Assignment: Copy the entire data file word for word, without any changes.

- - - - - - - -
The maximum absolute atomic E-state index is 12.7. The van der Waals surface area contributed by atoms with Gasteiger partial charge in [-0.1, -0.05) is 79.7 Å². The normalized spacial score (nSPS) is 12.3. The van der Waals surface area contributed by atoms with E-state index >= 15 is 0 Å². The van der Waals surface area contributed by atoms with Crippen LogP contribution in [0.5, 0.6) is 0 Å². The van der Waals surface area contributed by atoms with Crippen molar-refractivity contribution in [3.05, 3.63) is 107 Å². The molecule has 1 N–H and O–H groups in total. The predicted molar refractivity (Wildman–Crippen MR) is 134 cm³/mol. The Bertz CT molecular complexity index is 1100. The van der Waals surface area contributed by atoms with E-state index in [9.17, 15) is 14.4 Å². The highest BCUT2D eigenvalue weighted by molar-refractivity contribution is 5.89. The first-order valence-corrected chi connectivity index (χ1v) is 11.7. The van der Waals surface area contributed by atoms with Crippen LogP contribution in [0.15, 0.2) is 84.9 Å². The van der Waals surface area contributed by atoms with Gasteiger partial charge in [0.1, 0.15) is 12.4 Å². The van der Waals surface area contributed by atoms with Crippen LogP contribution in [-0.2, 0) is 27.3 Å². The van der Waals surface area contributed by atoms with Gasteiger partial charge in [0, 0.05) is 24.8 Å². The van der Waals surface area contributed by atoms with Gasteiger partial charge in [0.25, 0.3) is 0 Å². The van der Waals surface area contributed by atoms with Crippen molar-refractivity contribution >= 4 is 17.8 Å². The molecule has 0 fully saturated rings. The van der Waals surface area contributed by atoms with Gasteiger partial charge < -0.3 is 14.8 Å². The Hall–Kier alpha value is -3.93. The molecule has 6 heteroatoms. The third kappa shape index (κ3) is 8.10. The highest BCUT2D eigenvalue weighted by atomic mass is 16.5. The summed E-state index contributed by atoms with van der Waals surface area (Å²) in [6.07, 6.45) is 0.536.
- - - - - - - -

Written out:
The maximum absolute atomic E-state index is 12.7. The van der Waals surface area contributed by atoms with Gasteiger partial charge in [-0.1, -0.05) is 79.7 Å². The normalized spacial score (nSPS) is 12.3. The van der Waals surface area contributed by atoms with E-state index >= 15 is 0 Å². The van der Waals surface area contributed by atoms with Crippen LogP contribution in [0.5, 0.6) is 0 Å². The van der Waals surface area contributed by atoms with Crippen molar-refractivity contribution in [3.05, 3.63) is 107 Å². The molecule has 1 N–H and O–H groups in total. The predicted molar refractivity (Wildman–Crippen MR) is 134 cm³/mol. The Bertz CT molecular complexity index is 1100. The van der Waals surface area contributed by atoms with E-state index in [9.17, 15) is 14.4 Å². The highest BCUT2D eigenvalue weighted by molar-refractivity contribution is 5.89. The first-order valence-corrected chi connectivity index (χ1v) is 11.7. The van der Waals surface area contributed by atoms with Crippen LogP contribution in [0.15, 0.2) is 84.9 Å². The van der Waals surface area contributed by atoms with Gasteiger partial charge in [0.1, 0.15) is 12.4 Å². The van der Waals surface area contributed by atoms with Crippen LogP contribution in [-0.2, 0) is 27.3 Å². The van der Waals surface area contributed by atoms with Gasteiger partial charge in [0, 0.05) is 24.8 Å². The van der Waals surface area contributed by atoms with Gasteiger partial charge in [0.25, 0.3) is 0 Å². The van der Waals surface area contributed by atoms with Crippen molar-refractivity contribution >= 4 is 17.8 Å². The molecule has 0 fully saturated rings. The van der Waals surface area contributed by atoms with Gasteiger partial charge < -0.3 is 14.8 Å². The Hall–Kier alpha value is -3.93. The molecule has 6 heteroatoms. The third kappa shape index (κ3) is 8.10. The highest BCUT2D eigenvalue weighted by atomic mass is 16.5. The summed E-state index contributed by atoms with van der Waals surface area (Å²) in [6.07, 6.45) is 0.536.